Mexican retablos (also known as laminas) are the most well-known and reached the peak of their popularity at the end of the 19th century.  Typically they were painted on tin, but could also be on wood.  A retablo artist (or retablero) might set up shop outside a church with several stock images that could have the details filled in as requests for the paintings were made.  These artists were generally untrained and their paintings are simple and primitive, but could also show great detail and emotion.

I’ve attempted both “portrait” retablos and “action” retablos.  Many people like portrait retablos for gifts.  I’ve done one for my husband who has a special devotion to St. Ignatius and have one hanging in my shop of my favorite saint, Therese of Lisieux. 

The action retablos are a little more challenging – maybe because I haven’t done as many of them.  I’m trying to rely less on training and more on emotion as I do them and remember that they don’t have to be perfect!  Really, that’s what I liked so much about retablos in the first place.  Their simplicity of faith and simplicity of style convey faith in answered prayers.


Erin here again :) My favorite retablo was one I saw in Guatemala. It featured a man who was peeing outside, with a scorpion near his manly bits.   He gave thanks that the scorpion did not bite him!

Here are two other examples of retablos/ex-votos.  

A woman writes that her neighbor's dog had puppies but they were given away, and the thought the woman's baby was her own. However, thanks to the Virgin of Zapopan, the woman was able to get the baby away from the dog before the baby drank the dog's milk. 

A woman writes that she's a bad cook, and her mother told her no one would marry her because of it. However, thanks to St. Pascual, the patron saint of cooks, she is now married to a man who loves to cook.

Wednesday, February 25, 2009

Peg Princess

I've seen so many cute peg dolls on Etsy, that I thought I'd try my hand making one with a Guatemalan twist. So I painted "Silvia's" face, hair, and bottom but used huipil fabric for her dress and added some crystals to form a flower in her hair.  The other Guatemalan aspects of this piece are the little ceramic butterfly charm behind her, and the embroidered ribbon I placed around the box. I think she came out really cute :)  so I'm going to experiment with a few more.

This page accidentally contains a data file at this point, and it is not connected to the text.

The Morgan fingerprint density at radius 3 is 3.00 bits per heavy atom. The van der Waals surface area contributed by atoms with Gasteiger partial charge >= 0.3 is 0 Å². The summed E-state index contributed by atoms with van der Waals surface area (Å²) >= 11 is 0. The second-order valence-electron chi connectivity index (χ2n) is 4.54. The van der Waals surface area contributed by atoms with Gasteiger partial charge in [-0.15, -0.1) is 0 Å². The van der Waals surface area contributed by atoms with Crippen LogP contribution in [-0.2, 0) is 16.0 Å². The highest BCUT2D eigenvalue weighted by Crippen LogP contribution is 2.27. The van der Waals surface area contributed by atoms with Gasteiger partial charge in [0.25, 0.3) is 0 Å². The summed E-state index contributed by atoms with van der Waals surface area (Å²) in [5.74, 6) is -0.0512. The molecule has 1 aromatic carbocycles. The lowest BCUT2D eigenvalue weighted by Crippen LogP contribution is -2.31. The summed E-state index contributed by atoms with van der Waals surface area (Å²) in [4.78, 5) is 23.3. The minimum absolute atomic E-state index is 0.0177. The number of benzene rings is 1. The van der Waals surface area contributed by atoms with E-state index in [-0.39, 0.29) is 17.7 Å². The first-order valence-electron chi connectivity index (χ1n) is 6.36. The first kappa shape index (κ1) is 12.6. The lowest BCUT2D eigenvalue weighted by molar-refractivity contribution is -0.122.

Saturday, February 21, 2009

Kitschy Souvenir

I just got back from a two-week visit with my family and found something fitting the theme of Latin American crafts. Here's one of the items from my dad's "tacky souvenir collection", and it's from Costa del Sol. The women's clothing on the postcard features embroidered blouses and fabric skirts embellished with lace. What's Spanish for "kitschy"?

Thursday, February 5, 2009

Huipil Collar Mirrors

Believe it or not, mirrors like these are the very first idea I had for the huipil collars, but I'm only now starting on them. The wood circles and 7" mirrors were things I couldn't seem to find in Antigua.

I've made two mirrors so far, using collars that I've been hanging on to for more than a year. A lot of the thick collars like these are cut from huipiles made in the town of Almolonga. I like how they're turning out... The collars are so vivid, they're just screaming to be used in craft projects!

This post featured on Fiber Arts Friday!

Sunday, February 1, 2009

Craft Room Progress Part 2

About two weeks ago, I posted some progress pics of my newly-created craft room. Since then, my husband has put up two shelves spanning the length of one wall and installed closet doors, and I rearranged the room. I've still got several things to do before I'll consider it done, but it's very functional now. I put things in baskets and storage containers (which I already had) that used to be in plastic bags.

Still to go:
  • Fill the nail holes and paint the window trim (we replaced the window in that room and haven't done the finishing details yet).
  • Find or make window treatments.
  • Get closet shelving (so that I can get the boxes out of the corner and organize shipping materials in the closet). My parents are giving me the wire shelving they took out of one of their closets.
  • Put up a cork board so I can neatly display inspiration pictures and info I need readily accessible.
  • Buy folders for storing receipts, etc.

Saturday, January 31, 2009

"Last Chance" Items

I stocked up on lots and lots of beads and prints before I left Guatemala. Still, there are some designs for which I now only have one set or print remaining. So if there are items from my shop you've had your eye on, check out the "last chance" items and make sure you don't miss them :)

Just click here! At the time of this posting, I've got 10 items with the keyword "last".

Thursday, January 29, 2009

Casa de Tesoros Guatemaltecos

I lost track of just how many hours I put into this piece! But I had a great time making it. I painted and varnished it before gluing pieces of huipil fabric (different huipil for every cubbyhole) in and attaching the tiny treasures. Some of these fun ceramic beads, I sell in my Etsy shop, but many I do not, preferring to save them for special projects like these. Some of my favorites here? The little woven basket, the mermaid wearing a Guatemalan blouse, and the tiny car!